Phishing vs Spamming: know your cybercrime

Cybercrime comes packaged as many things, but how can you tell what is a scam or just spam, and what is phishing and how do you spot it? We are here to help.

Spam or scam - A-Plan Insurance

While some phishing scams may be easier to spot, many scams are incredibly sophisticated – and you would be amazed at the patience that some scammers have in finding out your behaviours, passwords, reviewing regular payments, cloning social profiles, developing ‘worms’ and so much more.

In this blog we help you identify the difference between phishing and spam, and some similarities, to help you avoid falling hook, line and sinker for a phishing scam.

Phishing or spamming – what’s the difference?

What is spam?

Spam is the sending of bulk, unsolicited ‘junk’ emails for advertising purposes. In the 90’s it was pretty tricky to get hold of an email address, so when someone did, and sent that email address ‘spam’, it was quickly identified and blocked.

As time rolled on, with more email addresses breached alongside spammers getting cannier, spamming became sinister with inboxes targeted with purchase drugs, counterfeit goods, and advance fee scams. In short, you are encouraged to handover payment for something that doesn’t, or shouldn’t, exist and for which you never signed up for.

Cybercrime and spam - A-Plan Insurance

And here’s the news: your Spam folder is not going to catch it all.

Worse still is that it can be used to distribute malware at scale, and these emails could have subject headings such as ‘Your receipt for £500’ and so on, encouraging you to check.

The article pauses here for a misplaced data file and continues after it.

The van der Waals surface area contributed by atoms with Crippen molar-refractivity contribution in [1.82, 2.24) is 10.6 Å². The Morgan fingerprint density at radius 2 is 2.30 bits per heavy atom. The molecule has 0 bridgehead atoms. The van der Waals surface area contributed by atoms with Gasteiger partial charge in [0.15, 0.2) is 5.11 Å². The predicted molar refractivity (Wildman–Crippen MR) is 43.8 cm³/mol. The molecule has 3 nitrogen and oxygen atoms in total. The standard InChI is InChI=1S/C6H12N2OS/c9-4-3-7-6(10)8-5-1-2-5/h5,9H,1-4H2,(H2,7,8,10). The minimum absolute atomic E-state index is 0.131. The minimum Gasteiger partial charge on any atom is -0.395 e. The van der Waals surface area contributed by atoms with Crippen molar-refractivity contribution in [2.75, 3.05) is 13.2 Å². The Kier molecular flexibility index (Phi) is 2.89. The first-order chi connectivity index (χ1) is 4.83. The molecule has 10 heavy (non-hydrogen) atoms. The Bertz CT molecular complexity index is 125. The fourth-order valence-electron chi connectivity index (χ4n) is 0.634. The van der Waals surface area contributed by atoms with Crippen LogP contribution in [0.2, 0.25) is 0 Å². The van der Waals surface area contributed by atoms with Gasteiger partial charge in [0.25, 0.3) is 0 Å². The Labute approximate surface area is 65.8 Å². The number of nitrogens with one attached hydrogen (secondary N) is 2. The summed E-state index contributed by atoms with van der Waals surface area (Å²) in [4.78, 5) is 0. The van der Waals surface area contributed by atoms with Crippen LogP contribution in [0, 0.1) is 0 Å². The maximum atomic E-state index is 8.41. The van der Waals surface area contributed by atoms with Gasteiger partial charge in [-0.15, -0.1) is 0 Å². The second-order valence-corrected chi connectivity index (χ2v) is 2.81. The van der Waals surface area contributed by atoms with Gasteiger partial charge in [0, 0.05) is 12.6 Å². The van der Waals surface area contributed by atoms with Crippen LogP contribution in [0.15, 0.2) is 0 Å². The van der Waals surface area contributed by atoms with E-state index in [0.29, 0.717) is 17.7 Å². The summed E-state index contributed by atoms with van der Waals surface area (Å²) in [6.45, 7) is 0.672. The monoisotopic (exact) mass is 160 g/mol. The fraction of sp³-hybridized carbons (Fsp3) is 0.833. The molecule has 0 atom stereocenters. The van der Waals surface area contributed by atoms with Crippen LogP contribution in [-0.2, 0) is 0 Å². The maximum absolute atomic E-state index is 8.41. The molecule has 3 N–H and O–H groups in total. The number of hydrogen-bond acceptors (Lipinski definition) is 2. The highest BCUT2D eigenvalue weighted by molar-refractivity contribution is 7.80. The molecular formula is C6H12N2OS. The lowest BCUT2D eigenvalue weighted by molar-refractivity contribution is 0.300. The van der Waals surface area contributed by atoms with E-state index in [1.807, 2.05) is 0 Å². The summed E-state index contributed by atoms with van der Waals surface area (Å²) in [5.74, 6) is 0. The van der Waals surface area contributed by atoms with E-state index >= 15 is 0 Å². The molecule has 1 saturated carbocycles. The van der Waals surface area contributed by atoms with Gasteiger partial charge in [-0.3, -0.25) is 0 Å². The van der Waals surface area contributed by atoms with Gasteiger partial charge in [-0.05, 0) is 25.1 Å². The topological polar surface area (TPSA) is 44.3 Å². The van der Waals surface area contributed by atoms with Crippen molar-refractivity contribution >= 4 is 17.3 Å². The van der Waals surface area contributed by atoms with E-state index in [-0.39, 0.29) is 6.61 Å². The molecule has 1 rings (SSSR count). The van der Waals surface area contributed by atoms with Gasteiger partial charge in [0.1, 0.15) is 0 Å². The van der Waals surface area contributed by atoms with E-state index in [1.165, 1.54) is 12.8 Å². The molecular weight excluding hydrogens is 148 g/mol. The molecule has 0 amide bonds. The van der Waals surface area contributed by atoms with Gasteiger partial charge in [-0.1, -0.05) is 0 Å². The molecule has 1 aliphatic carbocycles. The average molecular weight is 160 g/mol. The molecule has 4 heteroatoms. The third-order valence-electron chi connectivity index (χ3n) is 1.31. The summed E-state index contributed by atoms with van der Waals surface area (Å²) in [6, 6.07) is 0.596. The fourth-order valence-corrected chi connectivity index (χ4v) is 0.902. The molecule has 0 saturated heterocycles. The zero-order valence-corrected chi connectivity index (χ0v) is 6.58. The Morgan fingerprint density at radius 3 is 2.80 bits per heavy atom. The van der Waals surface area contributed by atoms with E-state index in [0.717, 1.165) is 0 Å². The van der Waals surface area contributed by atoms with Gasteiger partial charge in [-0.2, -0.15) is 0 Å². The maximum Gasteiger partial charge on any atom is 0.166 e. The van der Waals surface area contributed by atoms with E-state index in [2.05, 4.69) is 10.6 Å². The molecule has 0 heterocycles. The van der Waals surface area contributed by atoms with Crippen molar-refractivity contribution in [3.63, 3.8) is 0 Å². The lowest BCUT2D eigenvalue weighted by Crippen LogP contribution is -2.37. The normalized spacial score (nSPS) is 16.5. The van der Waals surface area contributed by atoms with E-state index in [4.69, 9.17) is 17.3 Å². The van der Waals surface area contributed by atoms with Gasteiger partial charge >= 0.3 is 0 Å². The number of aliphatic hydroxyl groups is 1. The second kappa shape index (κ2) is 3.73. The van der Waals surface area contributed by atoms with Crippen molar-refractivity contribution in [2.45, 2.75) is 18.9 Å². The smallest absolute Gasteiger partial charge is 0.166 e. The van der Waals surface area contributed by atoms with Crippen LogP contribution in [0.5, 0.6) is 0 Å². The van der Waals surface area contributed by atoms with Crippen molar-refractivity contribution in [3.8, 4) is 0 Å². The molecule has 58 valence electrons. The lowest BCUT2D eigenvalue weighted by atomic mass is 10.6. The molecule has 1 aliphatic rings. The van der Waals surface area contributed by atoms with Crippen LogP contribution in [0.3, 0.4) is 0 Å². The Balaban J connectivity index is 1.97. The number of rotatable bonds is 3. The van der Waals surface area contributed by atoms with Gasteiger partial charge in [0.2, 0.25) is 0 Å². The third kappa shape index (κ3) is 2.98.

Here’s the catch: phishing can also be a form of spam!

What is phishing?

Phishing is a classic impersonation tool to obtain information from the intended victim. You could receive an email from eBay, TSB, Vodafone… but that email is fake. If you look a little more closely, you’ll spot the URL (the www) doesn’t look quite as it should. Although the email shows the correct logo and font type, there is something about the wording, or a rogue typo that also seems a little off.

Perhaps it’s asking you to complete a payment you never started, with a link to login to a shopping website. Or it could be asking you to pay for unpaid postage fees, with a link to ‘Royal Mail’. Of course these sites aren’t real, they are fake, and the minute you enter your details into them, the scammers have what they came for.

Phishing can affect you at home, or at work.

Some scammers also prefer a more direct (‘non-spam’) route and will use social media platforms to find out where you work and target you.

What is phishing? - A-Plan Insurance

One example is where an email is received by payroll (or whoever manages wages) stating that the ‘employee’ is on holiday, so emailing from their home address, and asks to change bank accounts for a salary payment as they forgot to do it before they left.

While the email contains the name of an employee, the employee’s name (and email address) could also have been found on LinkedIn, and the fact they are on holiday could have been found on Instagram. And it’s easy enough to add ‘payroll@’ to the same email domain. Of course, the email isn’t from the employee, and that employees’ wages are paid into a scammers account.